She drew inspiration from the fabrics of the Malong and Langkit ethnic groups, as well as from the geometric stripes of the cotton fabrics of the Maranaws. Her concept of Barong Tagalog is characteriz by a tailored fit with a half-open buttoned design, with a flip-down collar, side vents and French cuffs. Versatile Filipino artist Patis Tesoro https://www.instagram.com/patistesoro/ likes to call herself a designer and environmentalist, cook and gardener, as well as creative mentor of handmade artisanship.
Striped and checked fabrics, animist designs and floral embroideries belong to his creative horizon, where East and West combine tradition and modernity. Even lawyers and businesspersons wear her all-over embroidered Barong Tagalog. As a designer and embroiderer, Patis Tesoro http://ww7.patistesoro.ph/ has dedicated her life to reviving the use of traditional Filipino fabrics. Her Pineapple project uses artisans who cut the leaves of the pineapple, separating the fibers from the chlorophyll that is eliminate, and then being process in order to create clothes.
Confronting the vast collection of ancient piña at the Madrid anthropological museum, one of her fashion shows offered her updates on the piña. In his own way, and as a designer, he took ethnic diversity and costume tradition to another level. Being a luxury creation, Patis Tesoro‘s work https://lifestyle.inquirer.net/227745/patis-tesoro-brings-pina-back-to-spain/ is not for ordinary people. His sales of him had their debut in the Filipino territory, but in 2015, he presented his work of him in France and in Europe.
For her, bands worked with hand-painted motifs, or with applications embroidered in relief, can easily be combine with piña seda miniskirts. While growing up in Iloilo, Patis Tesoro https://m.facebook.com/ateneodemanila/posts/10157467604785153 honed her creative talent by observing the work of her mother, a tailor. After getting married to a family specializing in Filipino Handcrafts, she has dedicated herself to the mission of making sustainable not only her traditional art from her mother-in-law, but also very indigenous to the Philippines. By mixing hand-made fabrics with piña, it allows her not only to create clothes for the younger generation, but also to keep people from forgetting Filipino traditions.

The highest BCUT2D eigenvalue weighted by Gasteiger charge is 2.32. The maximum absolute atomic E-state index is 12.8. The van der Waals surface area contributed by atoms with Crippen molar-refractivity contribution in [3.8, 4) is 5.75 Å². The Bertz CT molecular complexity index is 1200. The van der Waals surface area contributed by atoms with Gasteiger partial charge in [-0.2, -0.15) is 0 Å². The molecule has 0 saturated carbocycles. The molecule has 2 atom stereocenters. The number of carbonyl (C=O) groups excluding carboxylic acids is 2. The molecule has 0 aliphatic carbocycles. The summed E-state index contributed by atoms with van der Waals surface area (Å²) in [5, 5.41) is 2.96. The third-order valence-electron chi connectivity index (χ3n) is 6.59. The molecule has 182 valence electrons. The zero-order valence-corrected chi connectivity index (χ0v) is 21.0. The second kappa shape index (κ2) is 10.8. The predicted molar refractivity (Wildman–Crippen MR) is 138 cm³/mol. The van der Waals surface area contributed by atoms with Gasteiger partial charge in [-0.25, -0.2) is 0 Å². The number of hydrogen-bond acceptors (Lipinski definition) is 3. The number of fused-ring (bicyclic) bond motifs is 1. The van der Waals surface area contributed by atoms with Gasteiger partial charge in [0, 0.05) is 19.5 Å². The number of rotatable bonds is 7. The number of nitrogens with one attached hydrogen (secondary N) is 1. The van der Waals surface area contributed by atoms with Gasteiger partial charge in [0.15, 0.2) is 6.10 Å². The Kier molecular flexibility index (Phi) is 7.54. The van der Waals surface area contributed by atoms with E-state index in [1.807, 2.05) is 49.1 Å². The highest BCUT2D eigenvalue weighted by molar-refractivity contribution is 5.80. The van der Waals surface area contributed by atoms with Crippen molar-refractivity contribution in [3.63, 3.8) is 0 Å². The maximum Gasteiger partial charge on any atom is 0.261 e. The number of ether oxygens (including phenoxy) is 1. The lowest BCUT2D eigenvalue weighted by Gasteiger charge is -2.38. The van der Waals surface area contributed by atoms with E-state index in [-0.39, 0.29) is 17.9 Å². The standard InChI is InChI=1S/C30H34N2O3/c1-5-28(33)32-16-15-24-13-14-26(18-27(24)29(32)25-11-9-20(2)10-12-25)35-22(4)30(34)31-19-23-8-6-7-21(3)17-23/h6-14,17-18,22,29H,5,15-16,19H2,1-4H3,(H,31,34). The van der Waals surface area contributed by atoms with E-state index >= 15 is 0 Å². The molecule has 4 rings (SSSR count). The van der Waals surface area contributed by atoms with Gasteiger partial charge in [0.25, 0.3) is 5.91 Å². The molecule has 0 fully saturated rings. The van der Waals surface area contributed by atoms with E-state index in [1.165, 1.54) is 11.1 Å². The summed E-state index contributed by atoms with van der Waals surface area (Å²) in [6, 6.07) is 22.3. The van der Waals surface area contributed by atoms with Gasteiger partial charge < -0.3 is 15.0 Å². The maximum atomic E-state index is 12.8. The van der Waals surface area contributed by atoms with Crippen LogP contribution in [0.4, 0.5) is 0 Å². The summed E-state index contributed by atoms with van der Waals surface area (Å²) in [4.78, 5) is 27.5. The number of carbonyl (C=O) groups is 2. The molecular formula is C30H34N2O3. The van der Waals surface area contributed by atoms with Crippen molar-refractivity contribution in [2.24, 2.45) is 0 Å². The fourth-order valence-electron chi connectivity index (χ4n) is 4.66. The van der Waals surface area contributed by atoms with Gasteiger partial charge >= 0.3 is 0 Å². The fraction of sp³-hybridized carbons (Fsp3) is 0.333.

He went out of his way to set up training courses for piña makers, incorporating their artisanal production into his clothes. Using traditional beads, embroidery and fabrics, Patis Tesoro https://www.tatlerasia.com/style/fashion/tesoro-dizon-and-aranaz-and-their-lasting-impact-on-the-philippine-fashion-industry breathed new life into design, thus making Filipino baro’t saya modern. The wife of the Filipino ambassador in Madrid gave Queen Sofia a closed-neck piña dress, obviously made by this Filipino designer.
While expanding his creative horizon on a bespoke fit project, Patis Tesoro https://pineappleind.com/blogs/about-us/journey-of-the-barong-tagalog-20th-century-philippines-part-36-patis-tesoro began designing the Barong Tagalog using traditional fabrics and hand embroidery. Featuring a U-shaped embroidered pechera, a pointed turndown collar and side slits, the Filipino Barong is essentially a half-open buttoned up. In Spanish times, when embroidery was the only embellishment of a dress, but now the piña is mix with silk and can be painted by hand.
If you want to get to know other creative people who have contributed to enriching international fashion scene, you can type http://meetingbenches.com/category/boutique_travel/. The sole purpose of this site is to spread the knowledge of these artists and that other people enjoy their works. The property of the images that appear in this blog correspond to their authors.